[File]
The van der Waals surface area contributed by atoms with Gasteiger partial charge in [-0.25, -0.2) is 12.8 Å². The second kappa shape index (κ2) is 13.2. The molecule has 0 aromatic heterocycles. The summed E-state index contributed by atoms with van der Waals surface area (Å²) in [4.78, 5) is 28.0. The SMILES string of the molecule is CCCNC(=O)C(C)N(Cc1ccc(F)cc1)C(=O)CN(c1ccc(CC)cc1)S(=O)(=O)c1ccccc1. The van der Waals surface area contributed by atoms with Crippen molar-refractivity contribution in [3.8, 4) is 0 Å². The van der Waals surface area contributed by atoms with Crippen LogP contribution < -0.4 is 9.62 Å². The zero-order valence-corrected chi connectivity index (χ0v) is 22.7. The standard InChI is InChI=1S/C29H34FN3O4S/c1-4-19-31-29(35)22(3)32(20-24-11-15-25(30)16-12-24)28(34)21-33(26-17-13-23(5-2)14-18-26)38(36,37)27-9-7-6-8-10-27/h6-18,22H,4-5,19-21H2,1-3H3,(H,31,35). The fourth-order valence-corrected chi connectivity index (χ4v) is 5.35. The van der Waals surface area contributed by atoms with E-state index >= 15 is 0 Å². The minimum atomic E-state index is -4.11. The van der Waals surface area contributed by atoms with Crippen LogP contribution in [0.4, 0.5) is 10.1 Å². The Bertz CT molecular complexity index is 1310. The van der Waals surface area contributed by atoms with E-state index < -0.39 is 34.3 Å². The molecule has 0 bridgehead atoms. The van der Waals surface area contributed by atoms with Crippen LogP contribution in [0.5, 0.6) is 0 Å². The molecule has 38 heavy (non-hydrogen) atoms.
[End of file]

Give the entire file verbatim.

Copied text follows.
The van der Waals surface area contributed by atoms with Gasteiger partial charge in [-0.25, -0.2) is 12.8 Å². The second kappa shape index (κ2) is 13.2. The molecule has 0 aromatic heterocycles. The summed E-state index contributed by atoms with van der Waals surface area (Å²) in [4.78, 5) is 28.0. The SMILES string of the molecule is CCCNC(=O)C(C)N(Cc1ccc(F)cc1)C(=O)CN(c1ccc(CC)cc1)S(=O)(=O)c1ccccc1. The van der Waals surface area contributed by atoms with Crippen molar-refractivity contribution in [3.8, 4) is 0 Å². The van der Waals surface area contributed by atoms with Crippen LogP contribution < -0.4 is 9.62 Å². The zero-order valence-corrected chi connectivity index (χ0v) is 22.7. The standard InChI is InChI=1S/C29H34FN3O4S/c1-4-19-31-29(35)22(3)32(20-24-11-15-25(30)16-12-24)28(34)21-33(26-17-13-23(5-2)14-18-26)38(36,37)27-9-7-6-8-10-27/h6-18,22H,4-5,19-21H2,1-3H3,(H,31,35). The fourth-order valence-corrected chi connectivity index (χ4v) is 5.35. The van der Waals surface area contributed by atoms with E-state index >= 15 is 0 Å². The minimum atomic E-state index is -4.11. The van der Waals surface area contributed by atoms with Crippen LogP contribution in [0.4, 0.5) is 10.1 Å². The Bertz CT molecular complexity index is 1310. The van der Waals surface area contributed by atoms with E-state index < -0.39 is 34.3 Å². The molecule has 0 bridgehead atoms. The van der Waals surface area contributed by atoms with Crippen LogP contribution in [0.5, 0.6) is 0 Å². The molecule has 38 heavy (non-hydrogen) atoms.